Much as I would still like to be able to enjoy my favourite alcoholic beverages, the fact that I can’t drink isn’t something that bothers me or makes me any less likely to go somewhere I know people will be drinking (when even my sons’ favourite soft play centre stocks wine for the grown-ups, this would be nigh impossible anyway – I’d like to add that I can well imagine that the addition of wine to an adult’s experience of soft play could only be a vast sodding improvement). What has become rather boring, however, is the reaction of other people when I decline a glass of prosecco and ask for something soft instead. After running through the various reasons why I bizarrely wouldn’t want a drink (pregnant? alcoholic? puritan?) the person who offered me the drink will more often than not ask with an exasperated air, ‘then why not?’ I have tried saying ‘it just doesn’t agree with me’, but this tends to elicit a reaction that suggests I’ve just announced that I’d quite fancy shagging Donald Trump. However, the more detailed description of my whole alcohol/swelling internal organs link is way more detail than anyone needs at a cocktail party.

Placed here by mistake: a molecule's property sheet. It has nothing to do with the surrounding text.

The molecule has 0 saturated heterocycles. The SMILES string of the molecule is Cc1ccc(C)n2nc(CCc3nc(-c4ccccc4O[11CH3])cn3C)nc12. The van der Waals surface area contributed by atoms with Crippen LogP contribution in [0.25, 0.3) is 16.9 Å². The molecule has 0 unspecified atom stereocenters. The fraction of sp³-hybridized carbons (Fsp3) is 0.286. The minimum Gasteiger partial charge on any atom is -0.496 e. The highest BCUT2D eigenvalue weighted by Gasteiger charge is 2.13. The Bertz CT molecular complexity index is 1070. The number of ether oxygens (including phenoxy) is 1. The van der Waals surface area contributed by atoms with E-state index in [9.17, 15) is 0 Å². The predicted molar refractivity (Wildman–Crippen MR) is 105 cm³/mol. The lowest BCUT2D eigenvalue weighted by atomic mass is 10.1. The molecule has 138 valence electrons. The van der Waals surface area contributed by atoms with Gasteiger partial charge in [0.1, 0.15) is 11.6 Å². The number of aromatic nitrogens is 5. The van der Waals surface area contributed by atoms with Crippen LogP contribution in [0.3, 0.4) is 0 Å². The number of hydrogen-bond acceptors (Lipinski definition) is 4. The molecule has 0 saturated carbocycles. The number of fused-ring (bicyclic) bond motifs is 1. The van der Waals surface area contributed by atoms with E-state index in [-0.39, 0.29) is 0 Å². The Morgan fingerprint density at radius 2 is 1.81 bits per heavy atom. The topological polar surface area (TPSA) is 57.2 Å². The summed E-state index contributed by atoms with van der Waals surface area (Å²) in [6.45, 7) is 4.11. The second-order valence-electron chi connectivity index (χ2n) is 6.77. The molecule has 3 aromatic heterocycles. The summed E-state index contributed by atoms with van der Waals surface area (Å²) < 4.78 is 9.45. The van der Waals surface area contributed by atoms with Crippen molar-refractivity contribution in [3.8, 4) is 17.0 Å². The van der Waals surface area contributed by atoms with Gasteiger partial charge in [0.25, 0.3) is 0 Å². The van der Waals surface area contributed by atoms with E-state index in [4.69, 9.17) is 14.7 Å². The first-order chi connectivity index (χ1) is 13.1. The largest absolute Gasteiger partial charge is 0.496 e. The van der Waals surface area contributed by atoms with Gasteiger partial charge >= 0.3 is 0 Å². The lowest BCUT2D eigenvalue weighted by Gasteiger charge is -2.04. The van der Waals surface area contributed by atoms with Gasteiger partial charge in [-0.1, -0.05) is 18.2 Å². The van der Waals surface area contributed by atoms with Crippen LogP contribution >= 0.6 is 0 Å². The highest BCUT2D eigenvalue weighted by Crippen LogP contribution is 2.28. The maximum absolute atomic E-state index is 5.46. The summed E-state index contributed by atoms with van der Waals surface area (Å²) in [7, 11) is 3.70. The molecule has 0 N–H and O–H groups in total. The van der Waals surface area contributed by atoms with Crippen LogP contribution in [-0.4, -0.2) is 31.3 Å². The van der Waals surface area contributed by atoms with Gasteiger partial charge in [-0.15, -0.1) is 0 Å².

By then, my ‘freak’ neon light is fully flashing above my head, and it’s guaranteed that I’ll need to have this ‘why I don’t drink’ conversation at least seven or eight more times that evening. One memorable dinner party consisted of me being thoroughly questioned on this topic for the entire starter and most of the main. While I have absolutely no problem verbally wanking on about myself for hours on end, I can’t possibly imagine that this is a topic that would fascinate anyone? Surely we should all still be arguing over Brexit? Or judging other peoples’ parenting? Or complaining about the cost of installing nuclear bunkers in our gardens? I can’t be alone in thinking that whether or not I have a glass of wine is literally the least interesting topic of conversation in the entire history of, well, wine?